Friday, March 30, 2007

Wealth Redistribution: A Suggestion

Here's a comment i made in reaction to UPn Student and Watchful Eye's comments over at mlq3's:

Unlike in Malaysia, where the Chinese community constitutes a substantial minority (around 30%), the ethnic-Chinese population here is far too small to be the made the target of affirmative action programs as implemented by UMNO. Besides, our geographic proximity to China and hundreds of years of trade ties means that a lot of ethnic-Filipinos actually have mixed blood so the distinction between Malay/Chinese does not seem to apply as strongly to us. (Physically, Filipinos resemble Thais more than they resemble Malaysians or Indonesians.) The Filipino super-rich is a small community so a more targeted approach may be desirable.

As i mentioned* in Ellen’s blog previously, i’m hoping that the next leader of the country (whether he/she be democratically elected as i would prefer, or a dictator), would summon the 300 wealthiest families of the Philippines to Malacanang and ask each of them for a workable plan to redistribute a portion of their wealth to the poor (e.g. as seed money for livelihood programs). This plan, once agreed upon, should be closely monitored by the grassroots organizations for faithfulness of implementation and quality of execution. Within the ranks elite, they should also agree to police their ranks of would be cronies.

Where we should have a broad based policy against a class of people would be the big landowners (rural or urban) as it has been shown that among the forms of inequality, as i mentioned in this post and as alluded to by hvrds below, it is inequality in land ownership that is the most detrimental to economic growth. That’s why our neighbors who tackled this matter early on had more success in economic development. Besides, it is better for capital to be diverted to industry rather than real estate.

Update 11-22-07: Interesting discussion on what to do with the Philippine elite at this thread over at Manolo Quezon's blog.

*comment at February 15th, 2007 at 7:35 pm


mschumey07 said...

The problem in our country is plain and simple greed. Even if our richest would contribute, the chances of the pooled funds being used properly is almost nil.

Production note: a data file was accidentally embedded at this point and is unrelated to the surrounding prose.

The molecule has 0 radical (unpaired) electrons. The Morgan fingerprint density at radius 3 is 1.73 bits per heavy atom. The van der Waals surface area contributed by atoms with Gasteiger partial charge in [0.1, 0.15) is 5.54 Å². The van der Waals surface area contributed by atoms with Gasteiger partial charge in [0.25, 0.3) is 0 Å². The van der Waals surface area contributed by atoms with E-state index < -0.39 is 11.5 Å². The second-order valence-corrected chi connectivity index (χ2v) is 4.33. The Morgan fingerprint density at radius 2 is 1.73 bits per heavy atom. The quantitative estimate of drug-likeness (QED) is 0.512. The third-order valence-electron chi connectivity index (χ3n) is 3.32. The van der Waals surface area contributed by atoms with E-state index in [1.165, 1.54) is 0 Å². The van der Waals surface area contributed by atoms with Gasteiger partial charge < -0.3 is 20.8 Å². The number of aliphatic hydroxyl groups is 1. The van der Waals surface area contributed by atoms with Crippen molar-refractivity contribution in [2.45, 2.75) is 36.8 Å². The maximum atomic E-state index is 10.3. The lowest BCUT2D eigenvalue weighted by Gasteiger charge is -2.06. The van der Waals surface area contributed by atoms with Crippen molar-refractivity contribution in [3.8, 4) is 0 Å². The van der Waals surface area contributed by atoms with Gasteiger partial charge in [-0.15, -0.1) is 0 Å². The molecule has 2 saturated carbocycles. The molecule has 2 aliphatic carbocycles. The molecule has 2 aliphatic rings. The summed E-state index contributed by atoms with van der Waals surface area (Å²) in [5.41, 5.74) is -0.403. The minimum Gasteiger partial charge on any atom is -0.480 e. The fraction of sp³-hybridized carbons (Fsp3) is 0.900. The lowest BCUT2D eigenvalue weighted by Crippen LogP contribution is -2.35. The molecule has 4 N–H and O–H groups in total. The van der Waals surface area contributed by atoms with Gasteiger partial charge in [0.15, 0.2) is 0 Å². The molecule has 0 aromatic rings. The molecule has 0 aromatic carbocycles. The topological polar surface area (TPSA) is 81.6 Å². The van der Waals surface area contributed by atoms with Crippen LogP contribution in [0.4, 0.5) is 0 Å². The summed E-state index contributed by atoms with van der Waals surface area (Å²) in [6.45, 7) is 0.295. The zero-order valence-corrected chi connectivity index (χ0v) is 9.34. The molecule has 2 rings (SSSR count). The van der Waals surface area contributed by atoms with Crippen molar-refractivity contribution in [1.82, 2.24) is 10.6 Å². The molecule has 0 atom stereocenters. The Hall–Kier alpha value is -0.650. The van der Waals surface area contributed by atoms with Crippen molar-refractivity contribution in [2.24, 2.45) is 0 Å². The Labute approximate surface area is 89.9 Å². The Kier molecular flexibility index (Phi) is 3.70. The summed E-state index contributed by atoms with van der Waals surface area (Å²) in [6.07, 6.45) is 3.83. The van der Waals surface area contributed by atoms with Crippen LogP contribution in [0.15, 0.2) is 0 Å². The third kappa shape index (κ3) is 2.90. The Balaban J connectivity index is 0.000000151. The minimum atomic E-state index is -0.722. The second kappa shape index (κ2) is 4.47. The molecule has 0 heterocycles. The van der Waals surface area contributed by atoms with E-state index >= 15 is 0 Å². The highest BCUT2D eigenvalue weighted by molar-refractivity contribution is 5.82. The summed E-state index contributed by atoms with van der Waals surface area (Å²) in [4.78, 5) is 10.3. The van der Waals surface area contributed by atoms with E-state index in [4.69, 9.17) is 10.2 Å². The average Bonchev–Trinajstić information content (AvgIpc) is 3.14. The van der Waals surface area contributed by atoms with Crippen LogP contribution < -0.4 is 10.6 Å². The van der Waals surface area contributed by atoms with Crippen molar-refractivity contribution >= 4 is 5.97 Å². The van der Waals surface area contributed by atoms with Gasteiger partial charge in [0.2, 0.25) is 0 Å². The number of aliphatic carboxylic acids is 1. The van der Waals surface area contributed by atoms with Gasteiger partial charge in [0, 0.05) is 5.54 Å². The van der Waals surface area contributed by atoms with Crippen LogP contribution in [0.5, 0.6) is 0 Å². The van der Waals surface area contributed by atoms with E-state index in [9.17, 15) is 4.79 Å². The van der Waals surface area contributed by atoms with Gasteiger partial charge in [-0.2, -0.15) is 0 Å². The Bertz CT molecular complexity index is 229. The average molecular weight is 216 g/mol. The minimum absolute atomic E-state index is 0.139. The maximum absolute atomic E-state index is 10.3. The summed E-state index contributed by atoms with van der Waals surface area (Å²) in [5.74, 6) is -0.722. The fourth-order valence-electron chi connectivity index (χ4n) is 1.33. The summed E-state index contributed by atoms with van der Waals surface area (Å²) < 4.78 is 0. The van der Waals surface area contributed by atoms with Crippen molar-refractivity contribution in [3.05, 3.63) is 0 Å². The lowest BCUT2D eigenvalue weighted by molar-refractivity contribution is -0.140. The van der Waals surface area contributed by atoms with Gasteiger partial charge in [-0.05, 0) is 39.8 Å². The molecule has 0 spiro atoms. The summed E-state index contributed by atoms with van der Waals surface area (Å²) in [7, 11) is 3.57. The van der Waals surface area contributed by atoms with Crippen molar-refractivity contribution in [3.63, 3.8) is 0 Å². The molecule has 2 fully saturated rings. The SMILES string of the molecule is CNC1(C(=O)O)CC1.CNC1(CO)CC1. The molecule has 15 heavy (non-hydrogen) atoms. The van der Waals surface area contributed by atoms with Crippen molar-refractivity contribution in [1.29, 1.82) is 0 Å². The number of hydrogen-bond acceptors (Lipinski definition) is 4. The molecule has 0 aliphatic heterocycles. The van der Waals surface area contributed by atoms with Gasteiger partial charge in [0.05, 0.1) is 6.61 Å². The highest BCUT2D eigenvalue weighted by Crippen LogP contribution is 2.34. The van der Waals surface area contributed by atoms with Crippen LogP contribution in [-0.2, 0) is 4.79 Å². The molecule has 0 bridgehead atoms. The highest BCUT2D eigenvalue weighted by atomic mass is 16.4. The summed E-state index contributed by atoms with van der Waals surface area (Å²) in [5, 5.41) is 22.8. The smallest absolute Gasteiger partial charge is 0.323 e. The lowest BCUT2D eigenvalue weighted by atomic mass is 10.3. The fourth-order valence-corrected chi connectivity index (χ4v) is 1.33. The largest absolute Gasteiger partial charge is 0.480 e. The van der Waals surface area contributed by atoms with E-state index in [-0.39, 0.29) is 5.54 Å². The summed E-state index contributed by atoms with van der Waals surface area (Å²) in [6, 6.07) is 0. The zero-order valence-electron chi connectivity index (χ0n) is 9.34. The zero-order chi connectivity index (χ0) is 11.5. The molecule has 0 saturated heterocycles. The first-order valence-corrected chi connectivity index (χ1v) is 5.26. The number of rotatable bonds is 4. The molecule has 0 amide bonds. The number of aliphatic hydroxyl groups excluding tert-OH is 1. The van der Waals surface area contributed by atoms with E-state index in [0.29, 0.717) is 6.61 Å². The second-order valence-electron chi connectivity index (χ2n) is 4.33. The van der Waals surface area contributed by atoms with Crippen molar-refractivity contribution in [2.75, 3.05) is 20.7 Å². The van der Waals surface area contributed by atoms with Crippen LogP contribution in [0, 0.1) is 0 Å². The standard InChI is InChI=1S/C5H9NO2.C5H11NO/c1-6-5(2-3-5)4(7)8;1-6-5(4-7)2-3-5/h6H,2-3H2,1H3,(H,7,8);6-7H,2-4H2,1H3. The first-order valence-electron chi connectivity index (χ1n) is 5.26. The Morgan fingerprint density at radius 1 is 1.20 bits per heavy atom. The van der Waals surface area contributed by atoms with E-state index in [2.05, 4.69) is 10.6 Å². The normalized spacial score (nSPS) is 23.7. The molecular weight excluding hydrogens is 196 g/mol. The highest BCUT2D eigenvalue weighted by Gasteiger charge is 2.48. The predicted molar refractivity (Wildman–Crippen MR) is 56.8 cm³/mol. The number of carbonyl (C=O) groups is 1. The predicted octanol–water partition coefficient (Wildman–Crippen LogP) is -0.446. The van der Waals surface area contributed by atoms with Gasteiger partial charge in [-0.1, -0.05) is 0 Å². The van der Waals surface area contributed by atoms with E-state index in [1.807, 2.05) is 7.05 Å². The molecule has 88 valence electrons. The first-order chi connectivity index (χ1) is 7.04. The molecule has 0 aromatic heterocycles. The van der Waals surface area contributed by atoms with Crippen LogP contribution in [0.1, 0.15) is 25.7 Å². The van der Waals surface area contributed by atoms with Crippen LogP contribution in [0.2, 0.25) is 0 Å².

The biggest landlords, our congressmen refuses to yield to agrarian reform. They come up with ways to circumvent the law. They use their positions to cling to every square inch of land they own. They push the private sector to part with their wealth while they who should lead by example gets to keep what they have.

Its sad, really sad for a rich nation like ours where its people are landless, homeless, jobless and hungry.

cvj said...

Hi Schumey, I would say it's greed combined with, as Watchful Eye said in mlq3, the absence of love for country. I'm hoping that enough of them (the landlord-congressmen) would have at least some enlightened self-interest to follow the agrarian reform law and, moreover, make the laws that will renew and revitalize the social contract. As Hernando de Soto recounted in his book 'The Mystery of Capital':

"[The] property revolution was always a political victory. In every country it was a result of a few enlightened men deciding that official law made no sense if a sizeable part of the population lived outside it."

sparks said...

I'm sure solutions like these have been thought of even before we were born. That they have not yet been put in place is testament to just how difficult it would be to do so. Do we need bloodshed to do it? Can we do it through the present (dysfunctional) democratic set-up?

Another thing to consider is, we have not, and perhaps cannot, pursue development in a domestic vacuum. There are external forces who have, and will continue to intervene (whether they be MNCs, the IMF-World Bank, foreign governments). In many cases, our local elites profit from these external ties.

One particularly hairy part is, how do we follow the same export-oriented model by the East Asian NICs without US support? Well, then, how about a more modest target like Malaysia? Again we need a strong autonomous state to do that. By autonomous I mean a state that is able to resist being overrun by certain interests.

If we assume that the State must play a central role in development, as it has in countless other examples, then we have two tasks:

1. Reform the state
2. Selectively eschew the neoliberal orthodoxy to which we have blindly subscribed through our WTO and IMF commitments.

The question is how do we first reform the state, then enable the state, when neoliberal policies have weakened the state in favour of the private sector? Can we reverse a process that has gone on for 20 years?

Hay naku. Pinag-isip mo tuloy ako. At ngayon, lalong na-depress. Hehehe.

cvj said...

Hi Sparks, i realize that there's nothing in our present elite that would lead us to expect any enlightenment coming from them, even of the self-interested variety. That's why i'm hanging on Randy David's analysis. If we maintain the Presidential system long-enough, the probability of our people, just like what has happened in Latin America, electing a champion in the mold of Hugo Chavez who can do battle with the oligarchs is increased (my scenario 4). As Randy, Manolo and others have written, i believe the oligarchs have sensed this which accounts for the push for a unicameral parliamentary system. They're hoping the rural-urban divide will trump any class conflict that emerges.